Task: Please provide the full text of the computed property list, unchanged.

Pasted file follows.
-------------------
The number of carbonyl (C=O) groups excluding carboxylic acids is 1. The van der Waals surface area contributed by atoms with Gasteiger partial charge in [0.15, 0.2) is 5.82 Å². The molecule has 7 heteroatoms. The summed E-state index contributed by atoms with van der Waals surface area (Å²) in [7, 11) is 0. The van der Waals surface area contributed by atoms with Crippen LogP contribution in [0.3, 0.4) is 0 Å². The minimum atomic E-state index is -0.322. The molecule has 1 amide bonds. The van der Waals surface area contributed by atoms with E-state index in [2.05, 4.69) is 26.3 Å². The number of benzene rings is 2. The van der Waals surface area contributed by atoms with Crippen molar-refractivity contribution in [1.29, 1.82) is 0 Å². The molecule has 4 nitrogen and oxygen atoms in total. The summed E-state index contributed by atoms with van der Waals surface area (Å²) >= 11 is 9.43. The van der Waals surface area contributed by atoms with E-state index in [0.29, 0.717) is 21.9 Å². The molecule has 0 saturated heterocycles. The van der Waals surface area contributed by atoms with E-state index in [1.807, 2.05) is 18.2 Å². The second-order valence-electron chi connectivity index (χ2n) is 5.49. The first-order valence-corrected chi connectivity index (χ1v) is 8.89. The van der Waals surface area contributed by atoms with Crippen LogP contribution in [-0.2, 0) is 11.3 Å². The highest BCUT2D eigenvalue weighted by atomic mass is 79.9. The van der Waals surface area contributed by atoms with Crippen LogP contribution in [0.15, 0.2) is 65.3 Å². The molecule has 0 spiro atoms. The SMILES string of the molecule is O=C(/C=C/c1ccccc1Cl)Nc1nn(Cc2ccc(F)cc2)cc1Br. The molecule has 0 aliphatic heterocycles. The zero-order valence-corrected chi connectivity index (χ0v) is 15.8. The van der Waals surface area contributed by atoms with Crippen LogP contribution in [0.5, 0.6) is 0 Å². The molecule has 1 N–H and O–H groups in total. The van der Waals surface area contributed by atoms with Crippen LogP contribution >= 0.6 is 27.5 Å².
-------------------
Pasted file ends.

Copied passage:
The number of carbonyl (C=O) groups excluding carboxylic acids is 1. The van der Waals surface area contributed by atoms with Gasteiger partial charge in [0.15, 0.2) is 5.82 Å². The molecule has 7 heteroatoms. The summed E-state index contributed by atoms with van der Waals surface area (Å²) in [7, 11) is 0. The van der Waals surface area contributed by atoms with Crippen LogP contribution in [0.3, 0.4) is 0 Å². The minimum atomic E-state index is -0.322. The molecule has 1 amide bonds. The van der Waals surface area contributed by atoms with E-state index in [2.05, 4.69) is 26.3 Å². The number of benzene rings is 2. The van der Waals surface area contributed by atoms with Crippen molar-refractivity contribution in [1.29, 1.82) is 0 Å². The molecule has 4 nitrogen and oxygen atoms in total. The summed E-state index contributed by atoms with van der Waals surface area (Å²) >= 11 is 9.43. The van der Waals surface area contributed by atoms with E-state index in [0.29, 0.717) is 21.9 Å². The molecule has 0 saturated heterocycles. The van der Waals surface area contributed by atoms with E-state index in [1.807, 2.05) is 18.2 Å². The second-order valence-electron chi connectivity index (χ2n) is 5.49. The first-order valence-corrected chi connectivity index (χ1v) is 8.89. The van der Waals surface area contributed by atoms with Crippen LogP contribution in [-0.2, 0) is 11.3 Å². The highest BCUT2D eigenvalue weighted by atomic mass is 79.9. The van der Waals surface area contributed by atoms with Crippen LogP contribution in [0.15, 0.2) is 65.3 Å². The molecule has 0 spiro atoms. The SMILES string of the molecule is O=C(/C=C/c1ccccc1Cl)Nc1nn(Cc2ccc(F)cc2)cc1Br. The molecule has 0 aliphatic heterocycles. The zero-order valence-corrected chi connectivity index (χ0v) is 15.8. The van der Waals surface area contributed by atoms with Crippen LogP contribution in [0.5, 0.6) is 0 Å². The molecule has 1 N–H and O–H groups in total. The van der Waals surface area contributed by atoms with Crippen LogP contribution >= 0.6 is 27.5 Å².